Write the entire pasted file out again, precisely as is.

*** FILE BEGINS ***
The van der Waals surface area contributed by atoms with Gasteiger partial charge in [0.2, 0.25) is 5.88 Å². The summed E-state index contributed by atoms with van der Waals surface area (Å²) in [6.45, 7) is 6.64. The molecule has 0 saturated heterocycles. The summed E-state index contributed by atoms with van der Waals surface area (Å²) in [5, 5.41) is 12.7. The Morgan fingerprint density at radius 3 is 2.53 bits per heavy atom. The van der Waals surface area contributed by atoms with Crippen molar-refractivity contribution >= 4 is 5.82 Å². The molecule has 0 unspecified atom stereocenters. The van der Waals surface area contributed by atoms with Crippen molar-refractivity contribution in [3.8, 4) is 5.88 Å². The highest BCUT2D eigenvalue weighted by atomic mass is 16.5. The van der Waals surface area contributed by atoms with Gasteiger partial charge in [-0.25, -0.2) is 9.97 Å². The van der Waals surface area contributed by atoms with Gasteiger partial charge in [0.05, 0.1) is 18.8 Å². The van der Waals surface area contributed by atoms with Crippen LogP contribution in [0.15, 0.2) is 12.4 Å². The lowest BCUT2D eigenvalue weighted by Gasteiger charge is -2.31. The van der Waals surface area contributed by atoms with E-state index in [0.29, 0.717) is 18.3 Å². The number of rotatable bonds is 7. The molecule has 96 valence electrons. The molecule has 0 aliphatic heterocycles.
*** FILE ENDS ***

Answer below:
The van der Waals surface area contributed by atoms with Gasteiger partial charge in [0.2, 0.25) is 5.88 Å². The summed E-state index contributed by atoms with van der Waals surface area (Å²) in [6.45, 7) is 6.64. The molecule has 0 saturated heterocycles. The summed E-state index contributed by atoms with van der Waals surface area (Å²) in [5, 5.41) is 12.7. The Morgan fingerprint density at radius 3 is 2.53 bits per heavy atom. The van der Waals surface area contributed by atoms with Crippen molar-refractivity contribution >= 4 is 5.82 Å². The molecule has 0 unspecified atom stereocenters. The van der Waals surface area contributed by atoms with Crippen molar-refractivity contribution in [3.8, 4) is 5.88 Å². The highest BCUT2D eigenvalue weighted by atomic mass is 16.5. The van der Waals surface area contributed by atoms with Gasteiger partial charge in [-0.25, -0.2) is 9.97 Å². The van der Waals surface area contributed by atoms with Gasteiger partial charge in [0.05, 0.1) is 18.8 Å². The van der Waals surface area contributed by atoms with Crippen LogP contribution in [0.15, 0.2) is 12.4 Å². The lowest BCUT2D eigenvalue weighted by Gasteiger charge is -2.31. The van der Waals surface area contributed by atoms with E-state index in [0.29, 0.717) is 18.3 Å². The number of rotatable bonds is 7. The molecule has 96 valence electrons. The molecule has 0 aliphatic heterocycles.